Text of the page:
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Every day we post 10 new Classical CD and DVD reviews. A free weekly summary is available by e-mail. MusicWeb is not a subscription site. To keep it free please purchase discs through our links.

  Classical Editor Rob Barnett    


Wolfgang Amadeus MOZART (1756-1791)
Symphony no.41 K551
Johannes BRAHMS (1833-1897)

Symphony no.1 op.68
Bremen State Philharmonic Orchestra/Clemens Krauss
Recorded in the Grosser Saal der Glocke, Bremen, 13 March 1952
TAHRA TAH455 (64’58")

Tahra


One of the most famous recorded performances of Brahms’s First – and justifiably so – was given by Wilhelm Furtwångler a little under a year previously to this, with Hamburg’s North German Radio Symphony Orchestra, not so far away in distance either. Legend has it that the conductor arrived by plane in the morning, conducted the concert in the evening – and that was it. If the legend is true, the tightness of the performance is as miraculous as its intensity. Something similar seems to have happened in Bremen a year later, only with less Olympian results. An orchestra that in the first movement of the Jupiter appear never to have seen Krauss before transform literally movement by movement into a musical organism breathing and playing as one to exhilarating effect.

Tahra’s policy in this anniversary edition of releasing complete concerts is in fact vindicated here, as we have a precious opportunity to hear and understand how musicians outside the recording studio are humans and not instruments with muscles attached: the messy opening chord of the Jupiter is as essential a part of that experience as the thumping power of the coda to the Brahms. It would have been all the more complete if the tapes had included applause, but that is denied us.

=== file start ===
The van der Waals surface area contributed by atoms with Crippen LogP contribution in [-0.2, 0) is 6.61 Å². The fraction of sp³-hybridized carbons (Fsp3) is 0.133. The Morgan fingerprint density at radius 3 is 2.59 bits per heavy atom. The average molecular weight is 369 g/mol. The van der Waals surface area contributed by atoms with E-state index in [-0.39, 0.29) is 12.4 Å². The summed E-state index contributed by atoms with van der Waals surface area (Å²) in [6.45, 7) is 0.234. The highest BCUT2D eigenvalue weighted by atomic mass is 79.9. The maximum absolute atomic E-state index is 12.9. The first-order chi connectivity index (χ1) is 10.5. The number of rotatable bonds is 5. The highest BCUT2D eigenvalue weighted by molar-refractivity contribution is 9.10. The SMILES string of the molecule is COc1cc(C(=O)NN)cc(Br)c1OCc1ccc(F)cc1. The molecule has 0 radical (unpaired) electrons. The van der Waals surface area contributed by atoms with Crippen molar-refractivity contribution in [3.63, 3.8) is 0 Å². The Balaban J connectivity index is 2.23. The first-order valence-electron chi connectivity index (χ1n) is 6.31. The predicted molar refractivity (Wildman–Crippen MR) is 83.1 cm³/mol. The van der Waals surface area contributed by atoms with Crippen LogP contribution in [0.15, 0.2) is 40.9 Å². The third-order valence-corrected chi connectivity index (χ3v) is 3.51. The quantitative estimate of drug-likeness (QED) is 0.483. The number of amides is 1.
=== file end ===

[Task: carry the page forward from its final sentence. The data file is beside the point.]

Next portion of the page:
Basic unsteadiness sabotages the whole first movement of the Jupiter – sometimes to comic effect, as at Figure B when Krauss picks up the tempo to the point where string articulation is apparently impossible: all is busyness and noise. Flow already starts to succeed haste in the slow movement, graced by some gorgeously sung lines from the clarinet and cellos, but the last bars, taken completely in tempo, lose that poise. At a more sensible speed the Minuet and Trio (with all repeats; the other movements have none) gain wit and charm, especially the end of the trio with its unfinished phrase, which Krauss makes hang in the air like a throwaway question. More scrappy playing and timpani that sound as though they have been borrowed from a school barely cloud my enjoyment of the finale’s high spirits and Krauss’s clear delineation of the fugal lines. Grandeur is sacrificed with the repeats, but Krauss’s approach makes a change from the portentous ‘summation of Mozart’s symphonic oeuvre’ heard in versions by Karajan, Bernstein and Barenboim.

Those wayward timpani are already more focused for the tattoo which opens Brahms’s First, and on their foundation Krauss builds a sombre introduction, from which the fast and flexible allegro springs as all the more of a surprise. He disdains sharp accents, and the orchestra don’t attempt them at this tempo, but the argument of the music is all there, instantiating Krauss’s aim, stated in the booklet, ‘to give shape to the music beyond the actual notes’. No phrase, no line in this performance lacks shape, at whatever tempo, and because of this shape he and the musicians get away – to my ears – with all manner of sloppiness. The orchestra’s sound does not well from the bass as in many classic Brahms performances; the moment-to-moment tension perhaps precludes that.

The first tempo for the finale’s main theme is absurdly fast, so much so that you wonder how he can ever gain extra animato when Brahms asks for it: but the tempo accelerates before the marking and by the time it comes the musicians are swept away on a rushing torrent (with the exception of the horns, who are less than certain!). The return of the theme is more sturdy, but there is little sense of two basic tempi which are usually the bedrock of this movement, adhered to more (by Wand) or less (by Furtwängler) strictly. The excitement level is already so high that some may weary at the unceasingly frenetic feel. Even the restatement of the chorale theme in the coda rejects nobility for brassy boldness. Krauss finds in the piece an impetuosity and even violence that is one unignorable side of Brahms’s musical personality, and this disc is well worth hearing if only to appreciate that.

Peter Quantrill

 


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